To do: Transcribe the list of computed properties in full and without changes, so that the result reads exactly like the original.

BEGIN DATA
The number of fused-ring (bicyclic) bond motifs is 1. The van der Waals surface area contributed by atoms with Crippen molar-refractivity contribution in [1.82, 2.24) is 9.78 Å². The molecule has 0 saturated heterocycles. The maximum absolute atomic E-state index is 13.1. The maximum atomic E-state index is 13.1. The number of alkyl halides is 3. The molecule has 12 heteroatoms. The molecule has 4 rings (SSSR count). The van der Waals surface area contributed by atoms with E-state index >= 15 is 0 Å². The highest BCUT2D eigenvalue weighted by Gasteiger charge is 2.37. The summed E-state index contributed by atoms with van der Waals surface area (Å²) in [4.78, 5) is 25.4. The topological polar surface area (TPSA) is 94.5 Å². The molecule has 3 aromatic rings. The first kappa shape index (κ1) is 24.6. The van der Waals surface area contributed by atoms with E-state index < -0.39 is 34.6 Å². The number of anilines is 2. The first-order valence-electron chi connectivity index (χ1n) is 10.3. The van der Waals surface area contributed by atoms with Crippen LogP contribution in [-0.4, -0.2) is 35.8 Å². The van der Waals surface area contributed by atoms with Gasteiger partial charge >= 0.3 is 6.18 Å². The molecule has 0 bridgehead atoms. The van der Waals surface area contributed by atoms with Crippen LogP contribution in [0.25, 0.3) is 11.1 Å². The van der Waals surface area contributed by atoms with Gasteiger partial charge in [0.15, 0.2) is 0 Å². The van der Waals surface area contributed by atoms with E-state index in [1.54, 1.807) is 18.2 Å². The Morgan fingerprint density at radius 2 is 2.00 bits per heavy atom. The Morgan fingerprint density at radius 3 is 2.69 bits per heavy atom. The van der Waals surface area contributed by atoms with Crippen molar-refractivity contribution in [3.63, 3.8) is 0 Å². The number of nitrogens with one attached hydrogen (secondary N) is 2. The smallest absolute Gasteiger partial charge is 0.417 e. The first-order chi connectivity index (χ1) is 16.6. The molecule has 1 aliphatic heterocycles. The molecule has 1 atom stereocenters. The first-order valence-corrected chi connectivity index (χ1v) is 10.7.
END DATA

The number of fused-ring (bicyclic) bond motifs is 1. The van der Waals surface area contributed by atoms with Crippen molar-refractivity contribution in [1.82, 2.24) is 9.78 Å². The molecule has 0 saturated heterocycles. The maximum absolute atomic E-state index is 13.1. The maximum atomic E-state index is 13.1. The number of alkyl halides is 3. The molecule has 12 heteroatoms. The molecule has 4 rings (SSSR count). The van der Waals surface area contributed by atoms with E-state index >= 15 is 0 Å². The highest BCUT2D eigenvalue weighted by Gasteiger charge is 2.37. The summed E-state index contributed by atoms with van der Waals surface area (Å²) in [4.78, 5) is 25.4. The topological polar surface area (TPSA) is 94.5 Å². The molecule has 3 aromatic rings. The first kappa shape index (κ1) is 24.6. The van der Waals surface area contributed by atoms with E-state index < -0.39 is 34.6 Å². The number of anilines is 2. The first-order valence-electron chi connectivity index (χ1n) is 10.3. The van der Waals surface area contributed by atoms with Crippen LogP contribution in [-0.4, -0.2) is 35.8 Å². The van der Waals surface area contributed by atoms with Gasteiger partial charge >= 0.3 is 6.18 Å². The molecule has 0 bridgehead atoms. The van der Waals surface area contributed by atoms with Crippen LogP contribution in [0.25, 0.3) is 11.1 Å². The van der Waals surface area contributed by atoms with Gasteiger partial charge in [0.15, 0.2) is 0 Å². The van der Waals surface area contributed by atoms with E-state index in [1.54, 1.807) is 18.2 Å². The Morgan fingerprint density at radius 2 is 2.00 bits per heavy atom. The Morgan fingerprint density at radius 3 is 2.69 bits per heavy atom. The van der Waals surface area contributed by atoms with Crippen molar-refractivity contribution in [3.63, 3.8) is 0 Å². The number of nitrogens with one attached hydrogen (secondary N) is 2. The smallest absolute Gasteiger partial charge is 0.417 e. The first-order chi connectivity index (χ1) is 16.6. The molecule has 1 aliphatic heterocycles. The molecule has 1 atom stereocenters. The first-order valence-corrected chi connectivity index (χ1v) is 10.7.